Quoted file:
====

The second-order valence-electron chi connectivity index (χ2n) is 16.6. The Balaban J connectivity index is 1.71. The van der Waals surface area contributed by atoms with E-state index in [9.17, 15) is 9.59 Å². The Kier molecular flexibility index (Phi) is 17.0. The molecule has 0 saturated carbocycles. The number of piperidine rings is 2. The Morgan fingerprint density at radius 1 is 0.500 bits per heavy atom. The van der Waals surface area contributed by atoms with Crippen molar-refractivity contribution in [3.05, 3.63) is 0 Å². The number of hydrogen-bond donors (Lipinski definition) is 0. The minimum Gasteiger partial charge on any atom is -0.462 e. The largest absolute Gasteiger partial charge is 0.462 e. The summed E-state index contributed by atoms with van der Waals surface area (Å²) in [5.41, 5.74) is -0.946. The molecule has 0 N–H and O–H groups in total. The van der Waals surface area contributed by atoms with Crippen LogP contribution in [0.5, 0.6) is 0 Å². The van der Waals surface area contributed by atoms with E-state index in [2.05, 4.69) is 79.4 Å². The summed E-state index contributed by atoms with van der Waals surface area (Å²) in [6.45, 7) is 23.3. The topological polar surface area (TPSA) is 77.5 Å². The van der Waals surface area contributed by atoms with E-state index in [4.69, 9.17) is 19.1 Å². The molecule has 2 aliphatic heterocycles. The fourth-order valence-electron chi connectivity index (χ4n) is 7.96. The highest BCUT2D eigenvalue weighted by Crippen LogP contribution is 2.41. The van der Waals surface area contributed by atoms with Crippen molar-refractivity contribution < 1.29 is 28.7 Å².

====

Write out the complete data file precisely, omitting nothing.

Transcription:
The second-order valence-electron chi connectivity index (χ2n) is 16.6. The Balaban J connectivity index is 1.71. The van der Waals surface area contributed by atoms with E-state index in [9.17, 15) is 9.59 Å². The Kier molecular flexibility index (Phi) is 17.0. The molecule has 0 saturated carbocycles. The number of piperidine rings is 2. The Morgan fingerprint density at radius 1 is 0.500 bits per heavy atom. The van der Waals surface area contributed by atoms with Crippen molar-refractivity contribution in [3.05, 3.63) is 0 Å². The number of hydrogen-bond donors (Lipinski definition) is 0. The minimum Gasteiger partial charge on any atom is -0.462 e. The largest absolute Gasteiger partial charge is 0.462 e. The summed E-state index contributed by atoms with van der Waals surface area (Å²) in [5.41, 5.74) is -0.946. The molecule has 0 N–H and O–H groups in total. The van der Waals surface area contributed by atoms with Crippen LogP contribution in [0.5, 0.6) is 0 Å². The van der Waals surface area contributed by atoms with E-state index in [2.05, 4.69) is 79.4 Å². The summed E-state index contributed by atoms with van der Waals surface area (Å²) in [6.45, 7) is 23.3. The topological polar surface area (TPSA) is 77.5 Å². The van der Waals surface area contributed by atoms with E-state index in [4.69, 9.17) is 19.1 Å². The molecule has 2 aliphatic heterocycles. The fourth-order valence-electron chi connectivity index (χ4n) is 7.96. The highest BCUT2D eigenvalue weighted by Crippen LogP contribution is 2.41. The van der Waals surface area contributed by atoms with Crippen molar-refractivity contribution < 1.29 is 28.7 Å².